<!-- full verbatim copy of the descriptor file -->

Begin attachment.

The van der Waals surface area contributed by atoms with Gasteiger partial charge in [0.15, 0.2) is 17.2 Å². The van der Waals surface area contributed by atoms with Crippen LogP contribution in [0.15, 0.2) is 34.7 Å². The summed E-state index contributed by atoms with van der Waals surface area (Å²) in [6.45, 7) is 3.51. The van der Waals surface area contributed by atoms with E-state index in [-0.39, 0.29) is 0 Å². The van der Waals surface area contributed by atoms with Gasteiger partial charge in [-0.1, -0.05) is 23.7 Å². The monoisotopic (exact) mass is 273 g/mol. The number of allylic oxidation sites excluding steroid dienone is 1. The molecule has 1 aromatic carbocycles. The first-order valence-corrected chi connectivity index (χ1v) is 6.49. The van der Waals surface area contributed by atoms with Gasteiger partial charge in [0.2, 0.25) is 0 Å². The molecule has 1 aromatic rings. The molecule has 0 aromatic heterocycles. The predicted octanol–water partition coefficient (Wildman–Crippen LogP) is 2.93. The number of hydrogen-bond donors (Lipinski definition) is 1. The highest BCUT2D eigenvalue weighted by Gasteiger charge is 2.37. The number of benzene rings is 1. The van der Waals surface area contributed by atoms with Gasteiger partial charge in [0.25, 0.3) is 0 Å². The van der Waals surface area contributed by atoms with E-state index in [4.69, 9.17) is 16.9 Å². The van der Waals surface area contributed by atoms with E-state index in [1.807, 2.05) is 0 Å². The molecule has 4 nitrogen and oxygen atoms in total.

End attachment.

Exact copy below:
The van der Waals surface area contributed by atoms with Gasteiger partial charge in [0.15, 0.2) is 17.2 Å². The van der Waals surface area contributed by atoms with Crippen LogP contribution in [0.15, 0.2) is 34.7 Å². The summed E-state index contributed by atoms with van der Waals surface area (Å²) in [6.45, 7) is 3.51. The van der Waals surface area contributed by atoms with E-state index in [-0.39, 0.29) is 0 Å². The van der Waals surface area contributed by atoms with Gasteiger partial charge in [-0.1, -0.05) is 23.7 Å². The monoisotopic (exact) mass is 273 g/mol. The number of allylic oxidation sites excluding steroid dienone is 1. The molecule has 1 aromatic carbocycles. The first-order valence-corrected chi connectivity index (χ1v) is 6.49. The van der Waals surface area contributed by atoms with Gasteiger partial charge in [0.2, 0.25) is 0 Å². The molecule has 1 aromatic rings. The molecule has 0 aromatic heterocycles. The predicted octanol–water partition coefficient (Wildman–Crippen LogP) is 2.93. The number of hydrogen-bond donors (Lipinski definition) is 1. The highest BCUT2D eigenvalue weighted by Gasteiger charge is 2.37. The number of benzene rings is 1. The van der Waals surface area contributed by atoms with Gasteiger partial charge in [0.25, 0.3) is 0 Å². The van der Waals surface area contributed by atoms with E-state index in [4.69, 9.17) is 16.9 Å². The van der Waals surface area contributed by atoms with E-state index in [1.807, 2.05) is 0 Å². The molecule has 4 nitrogen and oxygen atoms in total.